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The concept is a good one. But it leaves me queasy. I have long called for a three weeks on, one week off schedule for two reasons. The first is I want to find ways to encourage members to spend more time together, and to move their families to Washington. The best way to encourage civil discourse is for people to get to know each other as people; it is very hard to call a colleague a treasonous pig if you have spent time with his or her family on the sidelines of a kid’s soccer game. The second is to provide the long and continuous stretches of Congressional sessions that encourage real deliberation and debate, and do not provide the kinds of disincentives for the regular order that the disjointed and limited schedule has set in place.
This new schedule is actually designed to deter the former goal; it makes it much easier and less painful for Members to keep families at home. I want regularity and good family lives, but the more time Members are away, the less time they spend communicating with and getting to know their colleagues, and the more they get away from the central concept the framers had about Congress — a coming together of people from disparate places and backgrounds, able to deliberate face to face in our extended republic.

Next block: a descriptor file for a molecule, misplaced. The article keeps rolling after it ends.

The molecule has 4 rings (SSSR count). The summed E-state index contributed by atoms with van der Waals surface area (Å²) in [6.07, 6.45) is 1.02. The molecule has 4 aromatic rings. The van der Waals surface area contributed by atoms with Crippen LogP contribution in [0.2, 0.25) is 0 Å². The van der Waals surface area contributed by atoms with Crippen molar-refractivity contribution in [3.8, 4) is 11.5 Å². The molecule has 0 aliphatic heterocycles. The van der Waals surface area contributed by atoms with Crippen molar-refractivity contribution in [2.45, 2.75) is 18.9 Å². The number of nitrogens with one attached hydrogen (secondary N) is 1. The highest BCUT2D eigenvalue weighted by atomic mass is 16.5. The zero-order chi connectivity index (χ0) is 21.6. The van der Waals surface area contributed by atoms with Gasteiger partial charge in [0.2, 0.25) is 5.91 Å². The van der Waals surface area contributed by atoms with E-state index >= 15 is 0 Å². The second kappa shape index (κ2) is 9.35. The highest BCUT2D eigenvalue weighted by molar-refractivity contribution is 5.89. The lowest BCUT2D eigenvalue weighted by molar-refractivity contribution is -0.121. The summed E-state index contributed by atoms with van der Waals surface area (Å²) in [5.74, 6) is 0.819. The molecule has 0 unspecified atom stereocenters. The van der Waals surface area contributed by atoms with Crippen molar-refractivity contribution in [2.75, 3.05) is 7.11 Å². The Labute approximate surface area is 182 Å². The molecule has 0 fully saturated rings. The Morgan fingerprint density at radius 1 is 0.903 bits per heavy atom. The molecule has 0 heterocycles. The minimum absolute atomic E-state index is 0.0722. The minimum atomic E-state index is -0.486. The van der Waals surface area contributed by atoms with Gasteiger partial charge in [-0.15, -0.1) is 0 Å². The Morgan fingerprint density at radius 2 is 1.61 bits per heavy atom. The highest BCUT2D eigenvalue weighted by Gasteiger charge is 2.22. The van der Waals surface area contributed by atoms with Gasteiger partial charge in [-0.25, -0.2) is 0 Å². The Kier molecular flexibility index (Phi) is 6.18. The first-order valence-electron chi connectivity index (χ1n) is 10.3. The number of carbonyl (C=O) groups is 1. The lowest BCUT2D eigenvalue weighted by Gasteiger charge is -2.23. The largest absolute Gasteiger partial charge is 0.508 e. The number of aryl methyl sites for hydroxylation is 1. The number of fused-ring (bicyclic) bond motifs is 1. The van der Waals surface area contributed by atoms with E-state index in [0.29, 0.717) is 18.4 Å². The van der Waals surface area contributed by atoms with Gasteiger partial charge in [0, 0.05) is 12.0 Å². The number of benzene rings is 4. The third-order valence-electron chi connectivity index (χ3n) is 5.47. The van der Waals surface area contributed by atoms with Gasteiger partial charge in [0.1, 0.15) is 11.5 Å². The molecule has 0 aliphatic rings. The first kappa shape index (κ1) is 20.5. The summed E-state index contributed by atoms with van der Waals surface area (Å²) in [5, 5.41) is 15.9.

There is a concurrent promise to have much more debate, many more amendments and more appropriations bills done under open rules, but while spending dramatically less time in Washington. There is no way to make both things happen. Something has to give, and I strongly suspect it will be open debate and deliberation.
Now we come to the rules related to the budget and fiscal policy. I will have to address these fully in another column because there are many new things. But let me start by addressing the provision in the rules to deputize the chairman of the House Budget Committee to unilaterally create spending and revenue limits and caps by committee and enact them simply by publishing them in the Congressional Record.
This is breathtaking: It demolishes the Congressional budget process in one fell swoop, and it takes away the accountability, openness and deliberation that a regular budget process provides. This is the opposite of accountability; Members, by voting in lockstep to enact a package of rules, will implicitly vote for a budget they have never seen. It will be binding in the House.
When individual appropriations come up, any proposal that changes the edicts of Budget Chairman Paul Ryan (R-Wis.) by restoring cuts in spending will be ruled out of order. Dramatic and Draconian budget cuts without votes or debate. That is the new open and deliberative House?
Norman Ornstein is a resident scholar at the American Enterprise Institute.comments powered by Disqus